Not to be confused with the Eurodollar futures, which is an interest rate futures product, the Euro FX futures is a currency futures contract and obviously one of the widely traded in the currency futures market. It allows traders to bet on the value of the euro against the U.S. dollars and also manage their exposure in the European markets.
The Euro FX futures contract is a currency futures contract in which the underlying asset is the euro, and the pricing is based on the expected exchange rate of the euro against the U.S. dollar in the future. Thus, the Euro FX futures is an exchange-traded contract, which represents an agreement to receive or deliver the specified amount of euros on a future date, at an already agreed exchange rate.
The euro was introduced in January 1999 as the official currency of the Eurozone, which consists of 19 of the 28 member states of the European Union. It is issued and regulated by the European Central Bank (ECB). The euro is the official currency of all the institutions of the EU. It is also used by some European states that are non-EU members. As of 2019, about 343 million citizens of the Eurozone make use of the currency on a daily basis.
With more than €1.2 trillion in circulation as of August 2018, the euro has, by far, exceeded the U.S. dollar in world circulation. It is the second most-traded currency in the world and the second-largest reserve currency after the U.S. dollar.
|Euro FX Futures Contract Specifications
0.00005 points ($6.25 per contract)
Mar, Jun, Sep, Dec
5:00p.m. - 4:00p.m. (Sunday-Friday) Settles at 2:00p.m. CST
Last Trading Day
The second business day before the third Wednesday of the contract month, which usually is Monday
What Are Euro FX Futures?
The Euro FX future is a currency futures contract in which the underlying asset is the euro, and the pricing is based on the expected exchange rate of the euro against the U.S. dollar in the future. Thus, the Euro FX futures is an exchange-traded contract, which represents an agreement to receive or deliver the specified amount of euros on a future date, at an already agreed exchange rate.
As with other futures contracts, the Euro FX futures contract is a leveraged instrument. Thus, a trader only needs to deposit a portion of the total worth of the contract. The minimum amount required to carry a futures contract is known as the margin, and the value varies with the exchanges, market conditions, contract expiration, and contract types (full, mini, or micro contract).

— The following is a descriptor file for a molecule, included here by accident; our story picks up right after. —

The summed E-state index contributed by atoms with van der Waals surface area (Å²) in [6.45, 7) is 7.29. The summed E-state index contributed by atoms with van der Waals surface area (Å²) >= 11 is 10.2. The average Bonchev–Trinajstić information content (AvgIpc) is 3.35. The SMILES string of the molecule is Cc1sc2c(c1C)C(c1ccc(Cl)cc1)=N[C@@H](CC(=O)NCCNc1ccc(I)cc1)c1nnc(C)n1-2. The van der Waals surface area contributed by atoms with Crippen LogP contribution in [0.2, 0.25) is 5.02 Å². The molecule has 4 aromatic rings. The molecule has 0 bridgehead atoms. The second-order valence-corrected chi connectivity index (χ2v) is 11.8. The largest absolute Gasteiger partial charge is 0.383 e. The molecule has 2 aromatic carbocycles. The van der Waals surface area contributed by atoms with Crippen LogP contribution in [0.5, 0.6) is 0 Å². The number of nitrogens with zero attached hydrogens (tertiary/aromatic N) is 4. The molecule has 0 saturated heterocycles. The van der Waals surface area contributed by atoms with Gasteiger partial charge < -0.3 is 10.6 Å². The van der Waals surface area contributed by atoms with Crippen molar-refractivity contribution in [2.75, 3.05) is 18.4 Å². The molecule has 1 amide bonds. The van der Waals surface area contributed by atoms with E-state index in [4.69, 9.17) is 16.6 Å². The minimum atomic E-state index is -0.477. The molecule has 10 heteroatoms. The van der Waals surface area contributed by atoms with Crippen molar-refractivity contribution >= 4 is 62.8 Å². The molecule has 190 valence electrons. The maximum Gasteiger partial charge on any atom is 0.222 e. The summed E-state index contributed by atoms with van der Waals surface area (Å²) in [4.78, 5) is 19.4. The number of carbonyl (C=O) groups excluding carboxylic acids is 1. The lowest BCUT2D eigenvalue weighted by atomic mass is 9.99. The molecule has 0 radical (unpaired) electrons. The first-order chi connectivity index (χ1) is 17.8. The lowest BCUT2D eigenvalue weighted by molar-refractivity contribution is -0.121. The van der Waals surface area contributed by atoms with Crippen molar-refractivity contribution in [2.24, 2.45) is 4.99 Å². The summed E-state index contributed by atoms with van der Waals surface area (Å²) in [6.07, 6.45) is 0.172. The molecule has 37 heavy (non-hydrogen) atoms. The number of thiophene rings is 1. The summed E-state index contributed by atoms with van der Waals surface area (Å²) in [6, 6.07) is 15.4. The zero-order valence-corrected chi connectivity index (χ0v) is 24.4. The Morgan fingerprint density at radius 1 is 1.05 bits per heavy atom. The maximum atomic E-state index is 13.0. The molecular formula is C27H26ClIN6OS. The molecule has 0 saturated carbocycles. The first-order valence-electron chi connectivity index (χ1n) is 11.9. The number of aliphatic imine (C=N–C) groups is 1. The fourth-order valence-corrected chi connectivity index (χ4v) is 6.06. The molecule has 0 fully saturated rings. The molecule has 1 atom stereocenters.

The contract is marked to market, so at the end of every trading day, the profits and losses made on that day are credited accordingly to the traders’ accounts. Traders whose accounts are falling below the maintenance margin are required to top up their accounts to be able to keep their contracts.
To start trading the Euro FX futures, you need to create an account with the exchange through a futures broker and deposit the required margin. Since it is a leveraged instrument, you need not have the full dollar worth of the contract to start. However, be cautious about futures trading — while it can easily make you money, you can also lose more than you invested.
Why Trade Euro FX Futures?
There are different reasons traders play the Euro FX futures market, such as the following:
Speculation: The majority of traders in the currency futures market are speculators, and the Euro FX futures is one of the most liquid currency futures.
Hedging: The Euro FX futures are usually used as a risk management tool by investors, fund managers, and business people who are exposed to exchange rate risks in the European markets.
Arbitrage trading: Some traders may simultaneously buy and sell the Euro FX contracts on different platforms to benefit from any imbalance in prices.
How Euro FX Futures Trade
The Euro FX futures contracts trade on the Chicago Mercantile Exchange (CME) Group and the Eurex Exchange. Through the Globex electronic trading platforms, the contract can be traded from any part of the world Sundays to Fridays from 5:00 p.m. to 4:00 p.m. CT the next day, with a one-hour break each day.
On the CME platform, one Euro FX futures full contract settles for 125,000 euros. The price quotation is in U.S. dollars per euro to five decimal places, and the minimum price fluctuation is as follows: